All images © Zed Nelson

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Andrew Miksys

In 1981 my father started publishing the Bingo Today newspaper in Seattle.  It was filled with photographs he took of bingo players and stories about the prizes they won. Advertising for local bingo halls paid the bills. My mom wrote the horoscopes. I was introduced to the world of bingo when I was eleven and my parents took me to a bingo session for kids. I won $300 … Bingo seemed all right to me. In very little time it had bought me fortune and the envy of all my friends. When I got my driver’s license at sixteen, my dad gave me the job of delivering the Bingo Today to bingo halls and convenience stores all around Seattle. Ten years later I returned to visit my parents for Christmas and decided to revisit the some of the bingo halls with my camera.  The managers and regulars greeted me warmly and I began photographing for this project. Over the next six or seven years I expanded the project and photographed in many other bingo halls around the United States. — Andrew Miksys

Washington state photographer Andrew Miksys has an unexpected way of shooting his subjects, their expressions often filled with a pause or an unfinished thought. The history of the photographer’s relationship with this small community translates into personal, relatable portraits where every face feels like some one we may know. Though documenting a piece of one’s past often proves difficult, Miksys does not step back for clarity, but moves in closer and opens the door. Taken from Feature Shoot

All images © Andrew Miksys

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Andrew Miksys

Andrew Miksys

Andrew Miksys

Andrew Miksys

Stacy_Kranitz

Stacy Kranitz’s work “As It Was Given To Me” is a complex and evocative body of work made in central Appalachia that places the photographer squarely in the middle of the conversation. These images are a brave attempt to renegotiate a people and a place that have been stereotyped and marginalized, and whose habits, customs, and mannerisms have been codified to better fit outsiders’ perspective of a subculture with whom much of America is not at all familiar.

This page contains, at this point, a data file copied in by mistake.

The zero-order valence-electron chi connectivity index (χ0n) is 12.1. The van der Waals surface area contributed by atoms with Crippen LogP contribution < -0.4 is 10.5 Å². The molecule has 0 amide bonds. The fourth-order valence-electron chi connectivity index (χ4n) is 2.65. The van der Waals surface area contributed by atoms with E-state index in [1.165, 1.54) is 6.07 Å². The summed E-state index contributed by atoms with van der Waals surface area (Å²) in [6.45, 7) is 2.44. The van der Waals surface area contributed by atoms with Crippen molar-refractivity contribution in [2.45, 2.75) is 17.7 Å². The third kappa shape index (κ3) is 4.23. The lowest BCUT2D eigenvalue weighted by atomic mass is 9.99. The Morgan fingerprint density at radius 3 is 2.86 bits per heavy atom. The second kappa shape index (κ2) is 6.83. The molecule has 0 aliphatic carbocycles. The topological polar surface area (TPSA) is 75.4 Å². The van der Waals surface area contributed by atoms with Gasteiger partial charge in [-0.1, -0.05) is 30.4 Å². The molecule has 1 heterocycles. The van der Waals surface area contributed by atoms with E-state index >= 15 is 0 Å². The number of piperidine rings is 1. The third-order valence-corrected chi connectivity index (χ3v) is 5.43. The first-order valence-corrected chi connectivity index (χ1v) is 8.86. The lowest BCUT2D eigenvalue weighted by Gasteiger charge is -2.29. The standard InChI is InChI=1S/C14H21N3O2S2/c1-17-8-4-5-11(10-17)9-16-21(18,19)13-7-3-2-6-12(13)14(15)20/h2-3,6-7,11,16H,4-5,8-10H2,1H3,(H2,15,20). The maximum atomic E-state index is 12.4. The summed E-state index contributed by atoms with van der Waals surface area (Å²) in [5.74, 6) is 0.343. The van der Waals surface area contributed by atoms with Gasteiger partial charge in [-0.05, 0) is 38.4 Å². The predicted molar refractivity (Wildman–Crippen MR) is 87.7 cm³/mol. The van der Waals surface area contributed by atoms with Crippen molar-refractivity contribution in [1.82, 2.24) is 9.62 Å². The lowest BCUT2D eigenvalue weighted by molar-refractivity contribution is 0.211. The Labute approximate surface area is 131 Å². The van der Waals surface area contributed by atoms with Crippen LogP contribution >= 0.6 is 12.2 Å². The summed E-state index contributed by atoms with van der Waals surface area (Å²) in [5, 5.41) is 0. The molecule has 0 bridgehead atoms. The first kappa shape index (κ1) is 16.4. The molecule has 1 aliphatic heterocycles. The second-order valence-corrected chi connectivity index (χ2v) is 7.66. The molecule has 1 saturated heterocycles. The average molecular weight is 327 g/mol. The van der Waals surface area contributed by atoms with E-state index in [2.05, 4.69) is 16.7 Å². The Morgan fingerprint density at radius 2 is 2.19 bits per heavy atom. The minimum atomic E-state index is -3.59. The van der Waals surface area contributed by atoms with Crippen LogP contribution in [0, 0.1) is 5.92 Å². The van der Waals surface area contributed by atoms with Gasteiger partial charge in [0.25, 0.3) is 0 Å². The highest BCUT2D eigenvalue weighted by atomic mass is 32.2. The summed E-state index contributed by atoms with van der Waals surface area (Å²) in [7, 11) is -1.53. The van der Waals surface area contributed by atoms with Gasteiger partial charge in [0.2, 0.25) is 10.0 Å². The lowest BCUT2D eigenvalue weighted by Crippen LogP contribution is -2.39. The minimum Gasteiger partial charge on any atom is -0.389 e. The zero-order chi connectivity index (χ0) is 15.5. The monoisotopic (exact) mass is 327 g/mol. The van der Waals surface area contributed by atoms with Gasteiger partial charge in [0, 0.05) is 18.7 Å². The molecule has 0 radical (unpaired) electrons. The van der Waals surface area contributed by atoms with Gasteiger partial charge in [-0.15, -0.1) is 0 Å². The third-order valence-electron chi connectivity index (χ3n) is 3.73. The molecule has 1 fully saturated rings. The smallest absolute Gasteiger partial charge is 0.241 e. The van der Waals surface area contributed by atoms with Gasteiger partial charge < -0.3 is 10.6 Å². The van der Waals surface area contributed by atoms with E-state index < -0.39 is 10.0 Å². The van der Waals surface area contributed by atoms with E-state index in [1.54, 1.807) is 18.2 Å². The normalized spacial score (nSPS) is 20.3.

Kranitz presents a diverse array of portraits and dense landscapes mixed with illustrated depictions of the region’s experience with colonization along with newspaper clippings from a local newspaper. All of these elements contribute towards having a multitude of voices and provides a diversity that has historically been missing from the representation of this area. These perspectives, including the photographer’s, work towards giving central Appalachia and its inhabitants a multi-dimensional quality. Taken from Feature Shoot

All images © Stacy Kranitz

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Out of curiosity – what is the story behind the last image of the couple on a horse. Its qualities are haunting.
‘I made this image with my friend Marisha Camp. We were collecting romance novels and self help books at thrift stores while traveling together. I am obsessed with Christy, a romance novel by Catherine Marshall, about a young missionary worker from the city who goes into the Smokey Mountains in 1912, to teach the poor mountain children how to read and write. It was also a mini-series on TV. I think so much of what I do is about creating a fantasy world for myself. My perceptions and fantasies rival my desire to provide a realistic portrayal of where I am, especially because the idea of a “realistic portrayal” is a fantasy. The work is about the tension between these two desires.